“Farewell Without a Guitar” begins by establishing the end of “spring’s bright paradise” and everything promised by spring: the advent of light, growth, flowering, love. Spring is the season of love; its bright paradise is the ecstasy of falling in love, a time when all the senses become tuned to expectation, when one’s entire being is caught up in hope. All of this has come to ruin: “the thousand-leaved green falls to the ground.” Literally, this is the falling of the leaves; metaphorically, it is the desolation of all hope. The tree of promise, “leaved” in spring, is now bare; the thousand leaves are no more, and the green has departed. In taking leave of his days, the persona metaphorically asserts that his life is over.

The green turns red before the fall: It both comes to a stop and flames up in sacrifice. Stevens continues by arranging evocative words, drawing out connotations in sequence. “Thunder of light” is at first paradoxical, but then resolves by way of crossing senses: The sacrificial blaze of fall colors is equivalent to a peal of thunder, and the leaves are so many light-reflecting facets. The thunder of light also operates on other levels. The fall of a thousand leaves collectively makes a thunderous sound, and the light released through the new bare tree strikes like a clap of thunder.

The thunder bridges into the image of the “Spanish storm,” which centers on a riderless horse walking home. The riderless horse appears in formal military funerals, and even if that specific association is not intended, it aptly sums up the feeling of loss and lack of direction, especially when joined with the reference to “the rider that was.” Together these reinforce a feeling of remorse, which leads to the next phrase, “the reflections and repetitions.” This primarily refers to the way the survivor endlessly replays the relationship in his mind, trying to determine what went wrong. This merely reproduces the pain, “the blows and buffets of fresh senses.” Together these form a “final construction”—a composition in the imagination, which alone contains all these ingredients. In this case, it is a combination of “male reality” (the sense of desolation) and “that other and her desire” (the woman who continues to attract him, but does not desire him).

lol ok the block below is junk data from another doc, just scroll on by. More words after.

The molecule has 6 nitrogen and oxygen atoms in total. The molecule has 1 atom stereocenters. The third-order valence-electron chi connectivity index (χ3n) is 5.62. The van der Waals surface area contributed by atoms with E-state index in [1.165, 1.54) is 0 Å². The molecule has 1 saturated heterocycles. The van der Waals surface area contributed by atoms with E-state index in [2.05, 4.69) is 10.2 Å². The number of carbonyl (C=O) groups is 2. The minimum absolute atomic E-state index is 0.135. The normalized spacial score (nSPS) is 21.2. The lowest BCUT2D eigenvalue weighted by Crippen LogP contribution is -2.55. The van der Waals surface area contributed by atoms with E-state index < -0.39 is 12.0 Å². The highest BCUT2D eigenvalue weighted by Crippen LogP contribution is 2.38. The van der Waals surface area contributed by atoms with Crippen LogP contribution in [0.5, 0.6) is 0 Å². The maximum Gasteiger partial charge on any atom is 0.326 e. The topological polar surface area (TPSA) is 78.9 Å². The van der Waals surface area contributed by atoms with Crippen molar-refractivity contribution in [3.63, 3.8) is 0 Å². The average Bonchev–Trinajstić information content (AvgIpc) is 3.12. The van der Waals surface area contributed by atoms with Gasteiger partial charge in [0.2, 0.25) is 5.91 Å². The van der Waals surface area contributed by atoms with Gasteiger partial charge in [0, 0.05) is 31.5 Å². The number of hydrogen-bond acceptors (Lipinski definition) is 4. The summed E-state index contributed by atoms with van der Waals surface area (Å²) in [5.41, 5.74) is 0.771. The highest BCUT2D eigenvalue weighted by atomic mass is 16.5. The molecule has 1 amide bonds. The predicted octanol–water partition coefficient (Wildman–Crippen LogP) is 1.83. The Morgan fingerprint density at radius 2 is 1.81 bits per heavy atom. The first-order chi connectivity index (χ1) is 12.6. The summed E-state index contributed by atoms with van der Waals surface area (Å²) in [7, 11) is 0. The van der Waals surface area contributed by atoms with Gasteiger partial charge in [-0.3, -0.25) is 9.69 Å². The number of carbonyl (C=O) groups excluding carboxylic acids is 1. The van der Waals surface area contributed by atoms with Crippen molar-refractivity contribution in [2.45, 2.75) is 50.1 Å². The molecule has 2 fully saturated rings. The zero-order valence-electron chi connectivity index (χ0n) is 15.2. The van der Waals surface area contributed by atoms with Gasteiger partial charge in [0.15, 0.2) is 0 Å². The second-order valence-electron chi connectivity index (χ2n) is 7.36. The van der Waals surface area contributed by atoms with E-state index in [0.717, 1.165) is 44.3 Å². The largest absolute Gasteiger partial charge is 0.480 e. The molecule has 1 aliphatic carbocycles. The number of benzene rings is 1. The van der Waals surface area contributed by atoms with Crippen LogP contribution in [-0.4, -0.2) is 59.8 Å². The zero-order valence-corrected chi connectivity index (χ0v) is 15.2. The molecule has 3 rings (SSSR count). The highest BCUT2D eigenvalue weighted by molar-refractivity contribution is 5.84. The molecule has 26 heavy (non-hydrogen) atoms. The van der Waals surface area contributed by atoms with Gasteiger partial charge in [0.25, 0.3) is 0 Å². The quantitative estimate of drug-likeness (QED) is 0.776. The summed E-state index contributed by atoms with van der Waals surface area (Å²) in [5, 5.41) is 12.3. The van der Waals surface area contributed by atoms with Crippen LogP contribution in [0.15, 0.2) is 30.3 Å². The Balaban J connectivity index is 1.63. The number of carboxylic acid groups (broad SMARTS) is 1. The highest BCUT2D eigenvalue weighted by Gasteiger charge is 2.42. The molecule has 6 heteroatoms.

Bibliography

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Last Updated on May 9, 2015, by eNotes Editorial. Word Count: 119

Bates, Milton J. Wallace Stevens: A Mythology of Self. Berkeley: University of California Press, 1985.

Bloom, Harold. Wallace Stevens. Philadelphia: Chelsea House, 2003.

Cleghorn, Angus J. Wallace Stevens’ Poetics: The Neglected Rhetoric. New York: Palgrave, 2000.

Critchley, Simon. Things Merely Are: Philosophy in the Poetry of Wallace Stevens. New York: Routledge, 2005.

Ford, Sara J. Gertrude Stein and Wallace Stevens: The Performance of Modern Consciousness. New York: Routledge, 2002.

Leggett, B. J. Late Stevens: The Final Fiction. Baton Rouge: Louisiana State University Press, 2005.

Morse, Samuel F. Wallace Stevens: Poetry as Life. New York: Pegasus, 1970.

Santilli, Kristine S. Poetic Gesture: Myth, Wallace Stevens, and the Motions of Poetic Language. New York: Routledge, 2002.

Sharpe, Tony. Wallace Stevens: A Literary Life. New York: St. Martin’s Press, 2000.